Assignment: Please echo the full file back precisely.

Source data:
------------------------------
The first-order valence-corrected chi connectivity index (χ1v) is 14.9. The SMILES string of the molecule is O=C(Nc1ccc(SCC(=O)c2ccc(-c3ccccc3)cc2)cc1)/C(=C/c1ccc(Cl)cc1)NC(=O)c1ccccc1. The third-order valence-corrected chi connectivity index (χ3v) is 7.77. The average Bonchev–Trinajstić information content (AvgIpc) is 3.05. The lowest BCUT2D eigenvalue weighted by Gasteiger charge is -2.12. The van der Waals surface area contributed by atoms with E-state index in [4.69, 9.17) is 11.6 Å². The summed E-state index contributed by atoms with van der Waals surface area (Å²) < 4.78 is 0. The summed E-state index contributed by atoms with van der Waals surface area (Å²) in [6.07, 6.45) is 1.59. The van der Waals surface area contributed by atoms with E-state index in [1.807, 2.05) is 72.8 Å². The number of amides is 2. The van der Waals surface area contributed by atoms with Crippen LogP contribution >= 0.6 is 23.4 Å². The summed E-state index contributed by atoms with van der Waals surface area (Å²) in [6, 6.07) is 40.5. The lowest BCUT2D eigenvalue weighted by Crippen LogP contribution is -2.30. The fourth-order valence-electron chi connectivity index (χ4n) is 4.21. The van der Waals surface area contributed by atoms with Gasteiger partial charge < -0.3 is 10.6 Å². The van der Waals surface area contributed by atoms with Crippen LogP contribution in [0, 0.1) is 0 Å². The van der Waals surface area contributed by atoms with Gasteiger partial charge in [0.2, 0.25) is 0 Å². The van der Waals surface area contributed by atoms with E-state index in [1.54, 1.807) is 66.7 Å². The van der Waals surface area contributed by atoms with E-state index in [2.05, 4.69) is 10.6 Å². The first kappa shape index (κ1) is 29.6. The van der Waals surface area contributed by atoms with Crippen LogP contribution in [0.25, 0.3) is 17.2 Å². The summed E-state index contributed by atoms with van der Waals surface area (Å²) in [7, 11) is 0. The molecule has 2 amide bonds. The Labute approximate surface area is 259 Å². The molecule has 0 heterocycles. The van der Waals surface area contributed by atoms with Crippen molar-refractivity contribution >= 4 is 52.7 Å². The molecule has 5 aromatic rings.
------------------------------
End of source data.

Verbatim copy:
The first-order valence-corrected chi connectivity index (χ1v) is 14.9. The SMILES string of the molecule is O=C(Nc1ccc(SCC(=O)c2ccc(-c3ccccc3)cc2)cc1)/C(=C/c1ccc(Cl)cc1)NC(=O)c1ccccc1. The third-order valence-corrected chi connectivity index (χ3v) is 7.77. The average Bonchev–Trinajstić information content (AvgIpc) is 3.05. The lowest BCUT2D eigenvalue weighted by Gasteiger charge is -2.12. The van der Waals surface area contributed by atoms with E-state index in [4.69, 9.17) is 11.6 Å². The summed E-state index contributed by atoms with van der Waals surface area (Å²) < 4.78 is 0. The summed E-state index contributed by atoms with van der Waals surface area (Å²) in [6.07, 6.45) is 1.59. The van der Waals surface area contributed by atoms with E-state index in [1.807, 2.05) is 72.8 Å². The number of amides is 2. The van der Waals surface area contributed by atoms with Crippen LogP contribution >= 0.6 is 23.4 Å². The summed E-state index contributed by atoms with van der Waals surface area (Å²) in [6, 6.07) is 40.5. The lowest BCUT2D eigenvalue weighted by Crippen LogP contribution is -2.30. The fourth-order valence-electron chi connectivity index (χ4n) is 4.21. The van der Waals surface area contributed by atoms with Gasteiger partial charge < -0.3 is 10.6 Å². The van der Waals surface area contributed by atoms with Crippen LogP contribution in [0, 0.1) is 0 Å². The van der Waals surface area contributed by atoms with Gasteiger partial charge in [0.2, 0.25) is 0 Å². The van der Waals surface area contributed by atoms with E-state index in [1.54, 1.807) is 66.7 Å². The van der Waals surface area contributed by atoms with E-state index in [2.05, 4.69) is 10.6 Å². The first kappa shape index (κ1) is 29.6. The van der Waals surface area contributed by atoms with Crippen LogP contribution in [0.25, 0.3) is 17.2 Å². The summed E-state index contributed by atoms with van der Waals surface area (Å²) in [7, 11) is 0. The molecule has 2 amide bonds. The Labute approximate surface area is 259 Å². The molecule has 0 heterocycles. The van der Waals surface area contributed by atoms with Crippen molar-refractivity contribution >= 4 is 52.7 Å². The molecule has 5 aromatic rings.